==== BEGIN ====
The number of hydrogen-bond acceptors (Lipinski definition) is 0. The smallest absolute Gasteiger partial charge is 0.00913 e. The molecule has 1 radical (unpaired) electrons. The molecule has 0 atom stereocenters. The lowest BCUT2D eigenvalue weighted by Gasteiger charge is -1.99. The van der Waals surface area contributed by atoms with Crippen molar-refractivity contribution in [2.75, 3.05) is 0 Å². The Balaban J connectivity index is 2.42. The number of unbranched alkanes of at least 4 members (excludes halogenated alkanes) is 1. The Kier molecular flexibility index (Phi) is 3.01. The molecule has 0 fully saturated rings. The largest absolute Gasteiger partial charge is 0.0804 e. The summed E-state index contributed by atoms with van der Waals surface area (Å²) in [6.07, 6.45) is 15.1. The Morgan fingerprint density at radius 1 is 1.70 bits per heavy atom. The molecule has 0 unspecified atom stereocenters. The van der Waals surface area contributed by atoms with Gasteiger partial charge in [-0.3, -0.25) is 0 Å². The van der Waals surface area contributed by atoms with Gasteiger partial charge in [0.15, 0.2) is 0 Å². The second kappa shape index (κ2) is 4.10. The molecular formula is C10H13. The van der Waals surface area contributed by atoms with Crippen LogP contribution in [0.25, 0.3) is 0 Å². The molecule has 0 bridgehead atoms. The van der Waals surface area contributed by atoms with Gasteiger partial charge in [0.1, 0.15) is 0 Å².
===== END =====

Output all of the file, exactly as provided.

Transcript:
The number of hydrogen-bond acceptors (Lipinski definition) is 0. The smallest absolute Gasteiger partial charge is 0.00913 e. The molecule has 1 radical (unpaired) electrons. The molecule has 0 atom stereocenters. The lowest BCUT2D eigenvalue weighted by Gasteiger charge is -1.99. The van der Waals surface area contributed by atoms with Crippen molar-refractivity contribution in [2.75, 3.05) is 0 Å². The Balaban J connectivity index is 2.42. The number of unbranched alkanes of at least 4 members (excludes halogenated alkanes) is 1. The Kier molecular flexibility index (Phi) is 3.01. The molecule has 0 fully saturated rings. The largest absolute Gasteiger partial charge is 0.0804 e. The summed E-state index contributed by atoms with van der Waals surface area (Å²) in [6.07, 6.45) is 15.1. The Morgan fingerprint density at radius 1 is 1.70 bits per heavy atom. The molecule has 0 unspecified atom stereocenters. The van der Waals surface area contributed by atoms with Gasteiger partial charge in [-0.3, -0.25) is 0 Å². The van der Waals surface area contributed by atoms with Gasteiger partial charge in [0.15, 0.2) is 0 Å². The second kappa shape index (κ2) is 4.10. The molecular formula is C10H13. The van der Waals surface area contributed by atoms with Crippen LogP contribution in [0.25, 0.3) is 0 Å². The molecule has 0 bridgehead atoms. The van der Waals surface area contributed by atoms with Gasteiger partial charge in [0.1, 0.15) is 0 Å².